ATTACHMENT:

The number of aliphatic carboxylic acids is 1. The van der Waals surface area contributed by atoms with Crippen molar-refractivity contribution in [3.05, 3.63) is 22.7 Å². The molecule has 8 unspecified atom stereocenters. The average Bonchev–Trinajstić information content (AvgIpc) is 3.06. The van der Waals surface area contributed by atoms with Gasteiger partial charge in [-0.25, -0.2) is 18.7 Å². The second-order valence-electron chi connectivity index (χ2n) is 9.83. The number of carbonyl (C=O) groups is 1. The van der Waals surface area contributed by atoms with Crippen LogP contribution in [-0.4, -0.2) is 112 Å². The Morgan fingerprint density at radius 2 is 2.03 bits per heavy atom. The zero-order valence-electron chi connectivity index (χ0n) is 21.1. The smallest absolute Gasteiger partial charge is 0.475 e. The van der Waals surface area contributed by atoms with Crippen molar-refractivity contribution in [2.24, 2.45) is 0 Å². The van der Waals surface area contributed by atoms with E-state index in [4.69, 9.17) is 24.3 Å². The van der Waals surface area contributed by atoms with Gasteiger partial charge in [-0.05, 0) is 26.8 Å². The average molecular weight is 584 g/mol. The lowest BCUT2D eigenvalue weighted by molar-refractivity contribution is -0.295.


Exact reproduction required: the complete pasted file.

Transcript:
The number of aliphatic carboxylic acids is 1. The van der Waals surface area contributed by atoms with Crippen molar-refractivity contribution in [3.05, 3.63) is 22.7 Å². The molecule has 8 unspecified atom stereocenters. The average Bonchev–Trinajstić information content (AvgIpc) is 3.06. The van der Waals surface area contributed by atoms with Gasteiger partial charge in [-0.25, -0.2) is 18.7 Å². The second-order valence-electron chi connectivity index (χ2n) is 9.83. The number of carbonyl (C=O) groups is 1. The van der Waals surface area contributed by atoms with Crippen LogP contribution in [-0.4, -0.2) is 112 Å². The Morgan fingerprint density at radius 2 is 2.03 bits per heavy atom. The zero-order valence-electron chi connectivity index (χ0n) is 21.1. The smallest absolute Gasteiger partial charge is 0.475 e. The van der Waals surface area contributed by atoms with Crippen molar-refractivity contribution in [2.24, 2.45) is 0 Å². The van der Waals surface area contributed by atoms with E-state index in [4.69, 9.17) is 24.3 Å². The van der Waals surface area contributed by atoms with Gasteiger partial charge in [-0.05, 0) is 26.8 Å². The average molecular weight is 584 g/mol. The lowest BCUT2D eigenvalue weighted by molar-refractivity contribution is -0.295.